As it turns out, trout could be as clever as chimpanzees — at least, when it comes to choosing the best hunting partners to help them nab some grub.
According to a new study, coral trout not only solicit the help of moray eels to improve their chances of getting their next meal, but they also are pretty picky when it comes to choosing the best eel for the job. (Video via YouTube / huntingnq)
Wired quotes Alex Vail, one of the researchers involved in the study. "Prior to our study, chimpanzees and humans were the only species known to possess both of these abilities. I think the evidence is mounting that fish have more going on in their heads in terms of cognition than they have been given credit for."
To investigate this behavior a little more closely, the researchers decided to mirror an experiment that was originally conducted on chimpanzees back in 2006.
In that experiment, one chimp had to free another from a cage so they could both tug on a rope together and release food that couldn't be reached by just one chimp's efforts. (Video via BBC)
The chimps were able to figure out when they needed help getting to the food and when they didn't — an assessment that, until then, was considered to be unique to humans.
So, in the adapted version of that chimp experiment, researchers placed coral trout in an aquarium containing a decoy moray eel and a frozen baitfish.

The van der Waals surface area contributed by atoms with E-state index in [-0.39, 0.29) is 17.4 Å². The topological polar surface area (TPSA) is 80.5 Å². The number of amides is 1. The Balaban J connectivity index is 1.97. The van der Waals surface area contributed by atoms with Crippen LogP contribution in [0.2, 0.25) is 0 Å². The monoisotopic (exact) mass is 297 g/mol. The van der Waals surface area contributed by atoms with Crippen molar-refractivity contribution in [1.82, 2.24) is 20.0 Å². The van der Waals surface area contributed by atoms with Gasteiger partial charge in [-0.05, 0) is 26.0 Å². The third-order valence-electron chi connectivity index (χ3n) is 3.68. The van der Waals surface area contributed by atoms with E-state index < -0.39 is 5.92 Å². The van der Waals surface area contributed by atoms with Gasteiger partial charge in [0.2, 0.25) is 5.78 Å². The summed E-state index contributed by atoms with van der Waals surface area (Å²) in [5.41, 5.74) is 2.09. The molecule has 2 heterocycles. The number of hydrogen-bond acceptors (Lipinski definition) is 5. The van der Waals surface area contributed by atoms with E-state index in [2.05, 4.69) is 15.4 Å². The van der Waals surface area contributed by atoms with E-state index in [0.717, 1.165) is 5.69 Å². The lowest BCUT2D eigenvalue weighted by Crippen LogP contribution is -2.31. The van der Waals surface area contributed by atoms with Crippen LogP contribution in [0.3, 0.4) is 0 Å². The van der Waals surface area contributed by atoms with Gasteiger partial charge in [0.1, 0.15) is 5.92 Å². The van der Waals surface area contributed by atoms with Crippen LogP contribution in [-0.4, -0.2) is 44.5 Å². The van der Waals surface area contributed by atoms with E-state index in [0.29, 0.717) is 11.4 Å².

Sometimes, the researchers left the baitfish out in the open, and other times, they hid it in a crevice. And just like the chimps, the trout learned only to employ the help of the fake eel when they really needed it. (Video via Alex Vail)
An evolutionary anthropologist who worked on the original chimpanzee study told Wired he thinks these new findings are "exciting" and that they challenge the idea that "only animals that look like us can be smart."
In fact, dozens of studies conducted over the years have found that fish are indeed intelligent — there's evidence that they can use tools and that they have impressive long-term memories and sophisticated social structures.
But the study's authors say they still don't know exactly what's going on inside the trouts' brains when they join forces with eels to get their fins on some food.
They could be thinking along the same lines as us when we cooperate with other human beings, but it's possible they have a different thought process all together. (Video via Australian Museum)
The study was published Tuesday in the journal Current Biology.